Investors searching for higher yields have been flocking to CRE collateralized loan obligations (CLOs) for the past two years. Driven by target yields in the mid-teens for equity investors, real estate insiders say momentum continues to grow due to favorable stock market performances over the last several years.
“The market is on a roll, despite all kinds of predictions that the bull market will collapse any day now,” said Craig Barrett, co-owner of NBI Properties in Fort Walton Beach. “The investors we are working with are taking advantage of reduced borrowing rates and more loan options from lenders.”
Barrett added that commercial real estate CDOs were the financial vehicle of choice prior to the recession, but disappeared during the recovery. He said the new CLOs have an improved, simplified structure that is preferred because they are secured loan transactions.
Moody’s reported that 2013 closed with an estimated $2 billion in CRE CLOs issued, with an even bigger volume anticipated for 2014. However, CRE brokers say one of the biggest hindrances for the growing CLO market is the need to educate investors and discourage familiarity with CDOs, which are largely blamed for contributing to the 2008 financial crisis.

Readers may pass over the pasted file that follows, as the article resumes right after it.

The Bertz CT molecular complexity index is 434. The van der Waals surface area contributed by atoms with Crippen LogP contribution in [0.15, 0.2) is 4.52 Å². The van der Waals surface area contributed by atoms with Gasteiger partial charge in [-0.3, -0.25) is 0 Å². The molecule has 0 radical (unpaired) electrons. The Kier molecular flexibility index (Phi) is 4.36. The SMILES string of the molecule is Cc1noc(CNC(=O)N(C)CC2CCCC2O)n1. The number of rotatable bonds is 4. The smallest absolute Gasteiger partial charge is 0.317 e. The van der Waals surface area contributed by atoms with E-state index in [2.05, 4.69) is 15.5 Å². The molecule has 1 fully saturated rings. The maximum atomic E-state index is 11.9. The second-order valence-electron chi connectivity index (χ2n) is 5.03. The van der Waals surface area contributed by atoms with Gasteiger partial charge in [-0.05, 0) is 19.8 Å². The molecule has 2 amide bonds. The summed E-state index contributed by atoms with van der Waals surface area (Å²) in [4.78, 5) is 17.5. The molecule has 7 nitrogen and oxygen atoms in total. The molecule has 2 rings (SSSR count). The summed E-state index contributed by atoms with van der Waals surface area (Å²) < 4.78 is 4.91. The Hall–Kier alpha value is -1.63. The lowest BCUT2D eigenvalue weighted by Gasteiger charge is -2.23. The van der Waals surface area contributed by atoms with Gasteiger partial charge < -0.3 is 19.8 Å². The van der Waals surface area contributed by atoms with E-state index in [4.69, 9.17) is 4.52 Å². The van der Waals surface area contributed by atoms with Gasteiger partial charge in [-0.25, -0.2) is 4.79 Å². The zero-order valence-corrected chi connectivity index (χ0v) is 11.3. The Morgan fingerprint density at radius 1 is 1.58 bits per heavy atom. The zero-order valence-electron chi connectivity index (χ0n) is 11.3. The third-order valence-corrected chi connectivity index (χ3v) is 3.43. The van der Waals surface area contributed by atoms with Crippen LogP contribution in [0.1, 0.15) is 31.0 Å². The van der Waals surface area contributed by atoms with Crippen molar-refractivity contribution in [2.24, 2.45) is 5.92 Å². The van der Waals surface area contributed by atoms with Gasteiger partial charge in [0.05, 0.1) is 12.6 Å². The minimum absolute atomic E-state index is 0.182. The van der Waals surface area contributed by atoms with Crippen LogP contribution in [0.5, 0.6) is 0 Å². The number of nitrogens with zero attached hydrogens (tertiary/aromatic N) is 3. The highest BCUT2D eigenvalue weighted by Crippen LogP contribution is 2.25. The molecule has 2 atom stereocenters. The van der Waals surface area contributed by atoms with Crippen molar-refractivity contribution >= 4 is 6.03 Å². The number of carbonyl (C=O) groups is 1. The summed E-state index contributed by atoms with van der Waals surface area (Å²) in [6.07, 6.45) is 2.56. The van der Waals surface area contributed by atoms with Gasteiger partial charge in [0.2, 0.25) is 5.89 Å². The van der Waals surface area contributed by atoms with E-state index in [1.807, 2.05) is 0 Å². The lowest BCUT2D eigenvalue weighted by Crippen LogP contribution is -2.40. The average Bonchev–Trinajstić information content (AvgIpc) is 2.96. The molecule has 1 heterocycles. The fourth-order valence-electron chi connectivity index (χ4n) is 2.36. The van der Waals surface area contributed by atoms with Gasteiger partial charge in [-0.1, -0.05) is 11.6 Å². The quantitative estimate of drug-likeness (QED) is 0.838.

Barrett said there are there are important differences between the CDO structure and CLOs pertaining to commercial real estate.
“Before the recession, CDOs offered B-piece buyers a way to get leverage off of their double B and lower unrated portfolios,” he said. “People should know the new CLOs only include loans, and interim financing suitable for three, five and seven-year loans. What we’ve noticed is that
CLOs are not dominating commercial mortgage interim financing, but they still play an important role in the market.”
Recently issued CLOs have typically targeted loans on properties in transition. For instance, a typical loan could be structured for a class-C apartment building with an upfront reserve or future funding for renovation. The property would likely have a high occupancy level and be located in a tight market, but could possibly be in need of an upgrade in order to maintain and improve cash flow.
“Overall, CLOs are a good option for borrowers,” said Barrett. “We’re happy to help investors with the rules and regulations involved in order to take advantage of CLOs.”